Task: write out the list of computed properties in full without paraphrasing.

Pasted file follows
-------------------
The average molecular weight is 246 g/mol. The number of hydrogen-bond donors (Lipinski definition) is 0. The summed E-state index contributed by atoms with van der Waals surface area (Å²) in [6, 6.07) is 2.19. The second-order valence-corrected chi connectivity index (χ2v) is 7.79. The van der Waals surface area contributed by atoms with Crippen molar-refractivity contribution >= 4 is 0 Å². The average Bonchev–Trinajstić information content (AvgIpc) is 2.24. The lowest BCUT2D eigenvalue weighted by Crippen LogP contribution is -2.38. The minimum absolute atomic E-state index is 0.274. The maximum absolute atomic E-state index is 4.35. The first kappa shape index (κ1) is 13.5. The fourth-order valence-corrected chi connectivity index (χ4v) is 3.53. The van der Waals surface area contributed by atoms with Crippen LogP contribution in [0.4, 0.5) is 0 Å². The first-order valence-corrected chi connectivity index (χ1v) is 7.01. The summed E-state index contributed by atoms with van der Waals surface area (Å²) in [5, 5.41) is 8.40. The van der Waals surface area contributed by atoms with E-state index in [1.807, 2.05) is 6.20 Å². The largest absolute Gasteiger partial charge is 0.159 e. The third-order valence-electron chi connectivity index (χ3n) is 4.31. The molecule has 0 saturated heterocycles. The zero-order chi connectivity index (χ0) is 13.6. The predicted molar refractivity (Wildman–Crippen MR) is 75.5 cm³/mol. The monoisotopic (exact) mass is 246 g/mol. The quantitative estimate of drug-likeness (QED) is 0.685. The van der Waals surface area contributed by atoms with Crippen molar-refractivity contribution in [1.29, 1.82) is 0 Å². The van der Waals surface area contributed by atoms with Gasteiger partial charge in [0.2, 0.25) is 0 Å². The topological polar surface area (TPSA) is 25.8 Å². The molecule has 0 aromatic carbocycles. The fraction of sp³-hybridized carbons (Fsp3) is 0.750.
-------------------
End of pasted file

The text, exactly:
The average molecular weight is 246 g/mol. The number of hydrogen-bond donors (Lipinski definition) is 0. The summed E-state index contributed by atoms with van der Waals surface area (Å²) in [6, 6.07) is 2.19. The second-order valence-corrected chi connectivity index (χ2v) is 7.79. The van der Waals surface area contributed by atoms with Crippen molar-refractivity contribution >= 4 is 0 Å². The average Bonchev–Trinajstić information content (AvgIpc) is 2.24. The lowest BCUT2D eigenvalue weighted by Crippen LogP contribution is -2.38. The minimum absolute atomic E-state index is 0.274. The maximum absolute atomic E-state index is 4.35. The first kappa shape index (κ1) is 13.5. The fourth-order valence-corrected chi connectivity index (χ4v) is 3.53. The van der Waals surface area contributed by atoms with Crippen LogP contribution in [0.4, 0.5) is 0 Å². The first-order valence-corrected chi connectivity index (χ1v) is 7.01. The summed E-state index contributed by atoms with van der Waals surface area (Å²) in [5, 5.41) is 8.40. The van der Waals surface area contributed by atoms with E-state index in [1.807, 2.05) is 6.20 Å². The largest absolute Gasteiger partial charge is 0.159 e. The third-order valence-electron chi connectivity index (χ3n) is 4.31. The molecule has 0 saturated heterocycles. The zero-order chi connectivity index (χ0) is 13.6. The predicted molar refractivity (Wildman–Crippen MR) is 75.5 cm³/mol. The monoisotopic (exact) mass is 246 g/mol. The quantitative estimate of drug-likeness (QED) is 0.685. The van der Waals surface area contributed by atoms with Crippen molar-refractivity contribution in [1.29, 1.82) is 0 Å². The van der Waals surface area contributed by atoms with Gasteiger partial charge in [0.2, 0.25) is 0 Å². The topological polar surface area (TPSA) is 25.8 Å². The molecule has 0 aromatic carbocycles. The fraction of sp³-hybridized carbons (Fsp3) is 0.750.